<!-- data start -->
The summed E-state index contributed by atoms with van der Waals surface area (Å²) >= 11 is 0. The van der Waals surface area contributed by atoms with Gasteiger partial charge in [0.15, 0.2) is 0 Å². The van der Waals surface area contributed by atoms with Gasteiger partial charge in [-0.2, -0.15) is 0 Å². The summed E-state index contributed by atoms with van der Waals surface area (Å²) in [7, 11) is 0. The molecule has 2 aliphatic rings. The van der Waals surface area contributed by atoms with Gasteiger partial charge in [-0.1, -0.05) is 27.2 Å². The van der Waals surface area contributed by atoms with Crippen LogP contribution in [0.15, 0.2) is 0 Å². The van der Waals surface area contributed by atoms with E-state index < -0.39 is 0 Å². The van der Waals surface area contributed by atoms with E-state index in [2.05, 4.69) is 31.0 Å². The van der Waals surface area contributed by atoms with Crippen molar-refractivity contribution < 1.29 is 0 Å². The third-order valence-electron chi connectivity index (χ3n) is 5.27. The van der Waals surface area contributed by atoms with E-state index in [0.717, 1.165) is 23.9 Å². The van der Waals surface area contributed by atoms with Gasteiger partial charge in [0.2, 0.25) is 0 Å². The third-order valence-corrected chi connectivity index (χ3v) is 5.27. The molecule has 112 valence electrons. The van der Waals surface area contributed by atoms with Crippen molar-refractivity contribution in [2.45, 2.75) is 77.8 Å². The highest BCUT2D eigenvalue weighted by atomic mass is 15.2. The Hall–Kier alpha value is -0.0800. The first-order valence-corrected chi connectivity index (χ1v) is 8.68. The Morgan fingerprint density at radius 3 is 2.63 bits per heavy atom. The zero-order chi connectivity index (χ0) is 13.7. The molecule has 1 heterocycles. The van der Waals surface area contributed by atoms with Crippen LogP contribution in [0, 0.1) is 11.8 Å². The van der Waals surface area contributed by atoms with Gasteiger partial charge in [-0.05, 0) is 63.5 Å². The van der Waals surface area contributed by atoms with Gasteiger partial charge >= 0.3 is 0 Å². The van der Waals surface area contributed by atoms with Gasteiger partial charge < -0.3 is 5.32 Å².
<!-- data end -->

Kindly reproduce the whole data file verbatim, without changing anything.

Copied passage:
The summed E-state index contributed by atoms with van der Waals surface area (Å²) >= 11 is 0. The van der Waals surface area contributed by atoms with Gasteiger partial charge in [0.15, 0.2) is 0 Å². The van der Waals surface area contributed by atoms with Gasteiger partial charge in [-0.2, -0.15) is 0 Å². The summed E-state index contributed by atoms with van der Waals surface area (Å²) in [7, 11) is 0. The molecule has 2 aliphatic rings. The van der Waals surface area contributed by atoms with Gasteiger partial charge in [-0.1, -0.05) is 27.2 Å². The van der Waals surface area contributed by atoms with Crippen LogP contribution in [0.15, 0.2) is 0 Å². The van der Waals surface area contributed by atoms with E-state index < -0.39 is 0 Å². The van der Waals surface area contributed by atoms with E-state index in [2.05, 4.69) is 31.0 Å². The van der Waals surface area contributed by atoms with Crippen molar-refractivity contribution < 1.29 is 0 Å². The third-order valence-electron chi connectivity index (χ3n) is 5.27. The van der Waals surface area contributed by atoms with E-state index in [0.717, 1.165) is 23.9 Å². The van der Waals surface area contributed by atoms with Gasteiger partial charge in [0.2, 0.25) is 0 Å². The third-order valence-corrected chi connectivity index (χ3v) is 5.27. The molecule has 112 valence electrons. The van der Waals surface area contributed by atoms with Crippen molar-refractivity contribution in [2.45, 2.75) is 77.8 Å². The highest BCUT2D eigenvalue weighted by atomic mass is 15.2. The Hall–Kier alpha value is -0.0800. The first-order valence-corrected chi connectivity index (χ1v) is 8.68. The Morgan fingerprint density at radius 3 is 2.63 bits per heavy atom. The zero-order chi connectivity index (χ0) is 13.7. The molecule has 1 heterocycles. The van der Waals surface area contributed by atoms with Crippen LogP contribution in [0, 0.1) is 11.8 Å². The van der Waals surface area contributed by atoms with Gasteiger partial charge in [-0.05, 0) is 63.5 Å². The van der Waals surface area contributed by atoms with Gasteiger partial charge >= 0.3 is 0 Å². The van der Waals surface area contributed by atoms with Gasteiger partial charge < -0.3 is 5.32 Å².